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With investment in public building projects decreasing by 50% over the next four years, a new report recommends using the Local Government Pension Fund (LGPF), municipal bonds and council reserves to plug the shortfall.
The New Local Government Network (NLGN) report, Capital Momentum: financing options for locally driven capital investment, argues that new funding strategies will be needed to save some of the £12billion of building projects under threat from Government spending reductions. With housing, transport and education likely to be worst hit councils should think now about how vital schemes could be funded through alternative sources. NLGN calls for local authorities to utilise the estimated £97bn in the Local Government Pension Fund to continue investment in infrastructure projects.
Whilst there remains a deficit in the LGPS, NLGN argues that devoting some of its funding towards building projects would offer a stable and long-term investment for the pension fund whilst also supporting local job creation and the wider local economy. Report author, Tom Symons, points towards the need for pension portfolios to have a diverse range of investments following nosedives in traditional forms of investment, such as the FTSE 100, over recent years.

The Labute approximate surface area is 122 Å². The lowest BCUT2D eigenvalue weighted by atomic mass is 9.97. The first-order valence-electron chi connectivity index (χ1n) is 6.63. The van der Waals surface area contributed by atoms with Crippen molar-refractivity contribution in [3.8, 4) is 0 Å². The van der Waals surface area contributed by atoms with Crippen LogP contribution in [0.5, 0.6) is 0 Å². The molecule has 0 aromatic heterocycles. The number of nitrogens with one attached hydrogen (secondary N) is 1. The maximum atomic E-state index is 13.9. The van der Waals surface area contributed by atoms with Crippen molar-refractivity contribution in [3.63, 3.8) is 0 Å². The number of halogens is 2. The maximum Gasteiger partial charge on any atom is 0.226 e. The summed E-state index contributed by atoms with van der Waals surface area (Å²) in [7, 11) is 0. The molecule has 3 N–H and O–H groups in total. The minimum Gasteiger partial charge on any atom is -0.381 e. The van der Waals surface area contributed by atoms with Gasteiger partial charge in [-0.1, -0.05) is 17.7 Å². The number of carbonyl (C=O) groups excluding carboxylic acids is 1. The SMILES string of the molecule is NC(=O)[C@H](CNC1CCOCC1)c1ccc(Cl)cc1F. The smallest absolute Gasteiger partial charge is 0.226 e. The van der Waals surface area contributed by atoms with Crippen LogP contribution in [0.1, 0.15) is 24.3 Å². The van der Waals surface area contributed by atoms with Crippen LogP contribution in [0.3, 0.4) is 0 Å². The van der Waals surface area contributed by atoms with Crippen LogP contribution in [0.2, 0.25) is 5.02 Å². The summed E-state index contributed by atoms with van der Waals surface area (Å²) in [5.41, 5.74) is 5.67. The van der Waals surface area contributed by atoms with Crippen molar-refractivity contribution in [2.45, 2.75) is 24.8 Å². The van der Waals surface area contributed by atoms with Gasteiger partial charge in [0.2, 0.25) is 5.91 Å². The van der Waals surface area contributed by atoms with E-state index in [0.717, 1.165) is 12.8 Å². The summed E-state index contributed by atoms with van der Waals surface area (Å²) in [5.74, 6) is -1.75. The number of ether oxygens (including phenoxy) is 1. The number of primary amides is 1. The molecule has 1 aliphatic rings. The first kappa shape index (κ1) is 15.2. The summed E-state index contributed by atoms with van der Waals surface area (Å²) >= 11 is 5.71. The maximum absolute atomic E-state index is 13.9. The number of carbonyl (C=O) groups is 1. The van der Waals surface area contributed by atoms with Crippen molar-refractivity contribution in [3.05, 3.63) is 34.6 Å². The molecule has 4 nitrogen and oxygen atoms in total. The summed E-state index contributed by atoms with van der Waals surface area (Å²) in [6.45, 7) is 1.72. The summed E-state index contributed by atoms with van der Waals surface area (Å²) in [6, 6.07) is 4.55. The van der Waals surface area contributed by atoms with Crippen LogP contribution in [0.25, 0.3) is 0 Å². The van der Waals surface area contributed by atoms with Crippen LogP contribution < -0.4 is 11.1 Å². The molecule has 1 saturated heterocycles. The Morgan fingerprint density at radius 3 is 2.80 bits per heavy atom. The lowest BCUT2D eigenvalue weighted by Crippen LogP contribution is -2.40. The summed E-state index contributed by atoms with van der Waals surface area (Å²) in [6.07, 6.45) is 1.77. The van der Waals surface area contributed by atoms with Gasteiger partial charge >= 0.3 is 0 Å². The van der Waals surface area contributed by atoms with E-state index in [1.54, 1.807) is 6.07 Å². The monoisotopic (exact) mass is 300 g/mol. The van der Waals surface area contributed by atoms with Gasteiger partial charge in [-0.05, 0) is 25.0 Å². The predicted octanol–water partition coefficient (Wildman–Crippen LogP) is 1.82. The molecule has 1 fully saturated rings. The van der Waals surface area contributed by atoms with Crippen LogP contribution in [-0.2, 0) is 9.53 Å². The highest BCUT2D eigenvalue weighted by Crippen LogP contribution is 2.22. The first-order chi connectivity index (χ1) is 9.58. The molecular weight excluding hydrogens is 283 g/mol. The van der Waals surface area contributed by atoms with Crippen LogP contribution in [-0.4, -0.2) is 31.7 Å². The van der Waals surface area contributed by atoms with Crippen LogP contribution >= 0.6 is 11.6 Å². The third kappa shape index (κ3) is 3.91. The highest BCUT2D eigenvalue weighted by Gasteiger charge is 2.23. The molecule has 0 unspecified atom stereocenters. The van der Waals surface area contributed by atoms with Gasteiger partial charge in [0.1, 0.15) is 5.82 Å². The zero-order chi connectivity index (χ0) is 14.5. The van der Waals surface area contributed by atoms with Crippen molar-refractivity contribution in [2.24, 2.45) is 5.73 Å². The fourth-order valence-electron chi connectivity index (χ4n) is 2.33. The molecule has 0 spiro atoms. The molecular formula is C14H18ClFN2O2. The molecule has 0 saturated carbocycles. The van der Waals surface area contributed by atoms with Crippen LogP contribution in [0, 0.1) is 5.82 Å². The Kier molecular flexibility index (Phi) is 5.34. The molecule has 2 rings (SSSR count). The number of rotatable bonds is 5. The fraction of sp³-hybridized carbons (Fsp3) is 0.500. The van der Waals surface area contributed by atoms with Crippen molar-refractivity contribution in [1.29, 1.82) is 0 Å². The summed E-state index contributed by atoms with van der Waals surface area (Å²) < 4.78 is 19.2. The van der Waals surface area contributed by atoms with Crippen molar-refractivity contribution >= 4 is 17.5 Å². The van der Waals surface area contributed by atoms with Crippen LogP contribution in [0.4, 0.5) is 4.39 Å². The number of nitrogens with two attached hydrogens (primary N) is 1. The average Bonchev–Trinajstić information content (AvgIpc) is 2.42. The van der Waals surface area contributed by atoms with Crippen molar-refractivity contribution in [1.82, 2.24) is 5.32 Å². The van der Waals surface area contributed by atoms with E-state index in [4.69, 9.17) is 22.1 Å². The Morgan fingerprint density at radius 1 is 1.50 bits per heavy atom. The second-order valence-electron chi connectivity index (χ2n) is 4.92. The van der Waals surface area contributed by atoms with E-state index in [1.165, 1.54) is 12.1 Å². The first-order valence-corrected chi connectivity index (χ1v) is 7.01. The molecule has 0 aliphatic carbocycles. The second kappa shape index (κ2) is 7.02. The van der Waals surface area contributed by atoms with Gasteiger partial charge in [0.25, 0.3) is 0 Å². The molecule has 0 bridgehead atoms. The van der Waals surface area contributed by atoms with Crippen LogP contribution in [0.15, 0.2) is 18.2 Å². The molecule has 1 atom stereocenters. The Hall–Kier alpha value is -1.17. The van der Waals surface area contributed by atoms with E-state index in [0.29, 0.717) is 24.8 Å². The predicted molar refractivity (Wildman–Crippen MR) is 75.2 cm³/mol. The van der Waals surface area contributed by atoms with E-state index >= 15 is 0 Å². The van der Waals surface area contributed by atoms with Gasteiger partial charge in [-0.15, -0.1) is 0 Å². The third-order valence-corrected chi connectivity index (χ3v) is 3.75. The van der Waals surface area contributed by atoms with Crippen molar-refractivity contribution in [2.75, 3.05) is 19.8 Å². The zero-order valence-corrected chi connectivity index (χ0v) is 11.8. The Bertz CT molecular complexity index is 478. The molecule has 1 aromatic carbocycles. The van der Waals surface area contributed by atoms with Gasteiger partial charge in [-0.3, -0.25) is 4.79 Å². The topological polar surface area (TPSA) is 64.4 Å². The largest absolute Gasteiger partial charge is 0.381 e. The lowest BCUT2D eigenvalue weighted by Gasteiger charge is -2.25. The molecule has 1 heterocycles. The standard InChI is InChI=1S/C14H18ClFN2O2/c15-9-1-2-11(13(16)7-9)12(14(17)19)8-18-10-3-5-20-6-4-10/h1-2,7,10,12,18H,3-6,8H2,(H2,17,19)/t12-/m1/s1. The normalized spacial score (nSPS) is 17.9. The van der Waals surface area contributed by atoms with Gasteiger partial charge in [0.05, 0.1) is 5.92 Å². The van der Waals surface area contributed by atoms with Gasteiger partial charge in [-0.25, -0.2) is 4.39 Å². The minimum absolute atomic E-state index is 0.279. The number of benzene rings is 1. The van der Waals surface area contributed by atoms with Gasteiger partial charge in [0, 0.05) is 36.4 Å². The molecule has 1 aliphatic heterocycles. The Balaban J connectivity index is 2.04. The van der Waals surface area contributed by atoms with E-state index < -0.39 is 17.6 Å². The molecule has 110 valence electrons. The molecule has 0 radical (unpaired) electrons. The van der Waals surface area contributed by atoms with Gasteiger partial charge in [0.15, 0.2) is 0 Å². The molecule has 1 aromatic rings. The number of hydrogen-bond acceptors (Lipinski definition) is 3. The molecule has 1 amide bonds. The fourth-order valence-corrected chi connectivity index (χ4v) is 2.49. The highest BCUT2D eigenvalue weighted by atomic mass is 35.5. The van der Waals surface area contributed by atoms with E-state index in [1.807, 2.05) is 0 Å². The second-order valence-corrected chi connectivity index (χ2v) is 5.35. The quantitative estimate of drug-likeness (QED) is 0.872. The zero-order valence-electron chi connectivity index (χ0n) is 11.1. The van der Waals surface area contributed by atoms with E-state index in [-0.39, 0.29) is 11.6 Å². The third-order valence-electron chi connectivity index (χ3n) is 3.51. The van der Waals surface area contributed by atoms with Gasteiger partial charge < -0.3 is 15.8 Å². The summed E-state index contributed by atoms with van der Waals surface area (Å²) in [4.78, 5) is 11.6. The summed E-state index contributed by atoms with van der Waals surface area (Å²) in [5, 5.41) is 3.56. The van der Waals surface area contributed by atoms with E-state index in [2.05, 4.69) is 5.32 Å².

Currently there is no mechanism for local government pension funds to invest directly in pooled infrastructure provided by English local authorities and related sub-regional and regional agencies. In March 2010, just 0.7 per cent of the UK’s total pension fund assets were invested in infrastructure, indicating the scale of untapped potential that exists.
The report also warns the Government not to curtail the ability of local authorities to raise money through the Public Works Loan Board, as has happened under previous economic downturns. The report argues that this form of ‘prudential borrowing’ is vital to ensuring that infrastructure projects are well resourced.
NLGN also argues that in the future it may be necessary to use US-style municipal bonds for projects with a defined revenue stream, such as leisure centers or transport projects. If restrictions were placed on council borrowing by central Government, off-balance sheet ‘revenue bonds’ could be one of the few remaining ways of financing such projects. However, the report also concludes that municipal bonds would not currently represent an economically sound form of borrowing for local authorities while there are no limits on borrowing from the PWLB.
On the reforms proposed, Tom Symons, Senior Researcher at NLGN said:
“There is a real risk that future economic growth will be undermined by infrastructure that is unable to meet the demands of a modern, globalised economy. This provides a key imperative to find or design mechanisms that can sustain investment throughout a period of national fiscal consolidation.”
“Pension funds present enormous potential to invest in infrastructure. Just 1 per cent of the Local Government Pension Scheme1 would produce close to £1bn of investment opportunity for local capital projects. To bring this funding in, we need to adopt new investment vehicles that can operate at a scale, size and geography that creates the delicate combination of risk, return and social benefit that is required to incentivise a pension fund to invest.”